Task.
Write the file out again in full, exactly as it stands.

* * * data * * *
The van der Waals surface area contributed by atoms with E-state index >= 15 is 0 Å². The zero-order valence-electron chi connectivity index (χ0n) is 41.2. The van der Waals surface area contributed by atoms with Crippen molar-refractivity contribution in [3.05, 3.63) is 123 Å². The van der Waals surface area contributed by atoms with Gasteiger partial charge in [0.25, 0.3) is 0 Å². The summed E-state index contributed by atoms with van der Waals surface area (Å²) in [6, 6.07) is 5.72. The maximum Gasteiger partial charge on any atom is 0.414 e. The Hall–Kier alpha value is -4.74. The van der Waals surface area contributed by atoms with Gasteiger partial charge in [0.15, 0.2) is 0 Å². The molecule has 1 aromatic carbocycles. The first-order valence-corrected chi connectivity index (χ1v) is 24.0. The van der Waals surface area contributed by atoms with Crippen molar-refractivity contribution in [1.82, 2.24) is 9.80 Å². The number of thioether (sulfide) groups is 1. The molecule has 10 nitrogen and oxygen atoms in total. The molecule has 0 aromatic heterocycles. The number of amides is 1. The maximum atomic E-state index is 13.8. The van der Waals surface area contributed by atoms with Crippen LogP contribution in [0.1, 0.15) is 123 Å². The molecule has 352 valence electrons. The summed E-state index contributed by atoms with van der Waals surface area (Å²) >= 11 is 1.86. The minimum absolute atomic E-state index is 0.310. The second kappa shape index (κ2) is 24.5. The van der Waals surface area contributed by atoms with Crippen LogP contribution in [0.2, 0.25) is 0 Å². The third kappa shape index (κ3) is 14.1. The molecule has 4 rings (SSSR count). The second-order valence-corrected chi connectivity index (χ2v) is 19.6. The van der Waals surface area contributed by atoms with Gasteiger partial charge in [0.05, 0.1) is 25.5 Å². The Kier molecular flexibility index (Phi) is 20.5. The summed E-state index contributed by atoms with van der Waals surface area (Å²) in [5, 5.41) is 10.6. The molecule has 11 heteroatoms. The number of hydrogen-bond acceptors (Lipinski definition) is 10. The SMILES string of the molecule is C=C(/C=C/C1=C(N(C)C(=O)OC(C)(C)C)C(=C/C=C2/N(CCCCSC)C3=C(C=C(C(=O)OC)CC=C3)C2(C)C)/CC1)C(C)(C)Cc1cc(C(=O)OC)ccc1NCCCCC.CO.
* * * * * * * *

The van der Waals surface area contributed by atoms with E-state index >= 15 is 0 Å². The zero-order valence-electron chi connectivity index (χ0n) is 41.2. The van der Waals surface area contributed by atoms with Crippen molar-refractivity contribution in [3.05, 3.63) is 123 Å². The van der Waals surface area contributed by atoms with Gasteiger partial charge in [0.25, 0.3) is 0 Å². The summed E-state index contributed by atoms with van der Waals surface area (Å²) in [6, 6.07) is 5.72. The maximum Gasteiger partial charge on any atom is 0.414 e. The Hall–Kier alpha value is -4.74. The van der Waals surface area contributed by atoms with Gasteiger partial charge in [0.15, 0.2) is 0 Å². The molecule has 1 aromatic carbocycles. The first-order valence-corrected chi connectivity index (χ1v) is 24.0. The van der Waals surface area contributed by atoms with Crippen molar-refractivity contribution in [1.82, 2.24) is 9.80 Å². The number of thioether (sulfide) groups is 1. The molecule has 10 nitrogen and oxygen atoms in total. The molecule has 0 aromatic heterocycles. The number of amides is 1. The maximum atomic E-state index is 13.8. The van der Waals surface area contributed by atoms with Crippen LogP contribution in [0.1, 0.15) is 123 Å². The molecule has 352 valence electrons. The summed E-state index contributed by atoms with van der Waals surface area (Å²) >= 11 is 1.86. The minimum absolute atomic E-state index is 0.310. The second kappa shape index (κ2) is 24.5. The van der Waals surface area contributed by atoms with Crippen LogP contribution in [0.2, 0.25) is 0 Å². The third kappa shape index (κ3) is 14.1. The molecule has 4 rings (SSSR count). The second-order valence-corrected chi connectivity index (χ2v) is 19.6. The van der Waals surface area contributed by atoms with Gasteiger partial charge in [0.05, 0.1) is 25.5 Å². The Kier molecular flexibility index (Phi) is 20.5. The summed E-state index contributed by atoms with van der Waals surface area (Å²) in [5, 5.41) is 10.6. The molecule has 11 heteroatoms. The number of hydrogen-bond acceptors (Lipinski definition) is 10. The SMILES string of the molecule is C=C(/C=C/C1=C(N(C)C(=O)OC(C)(C)C)C(=C/C=C2/N(CCCCSC)C3=C(C=C(C(=O)OC)CC=C3)C2(C)C)/CC1)C(C)(C)Cc1cc(C(=O)OC)ccc1NCCCCC.CO.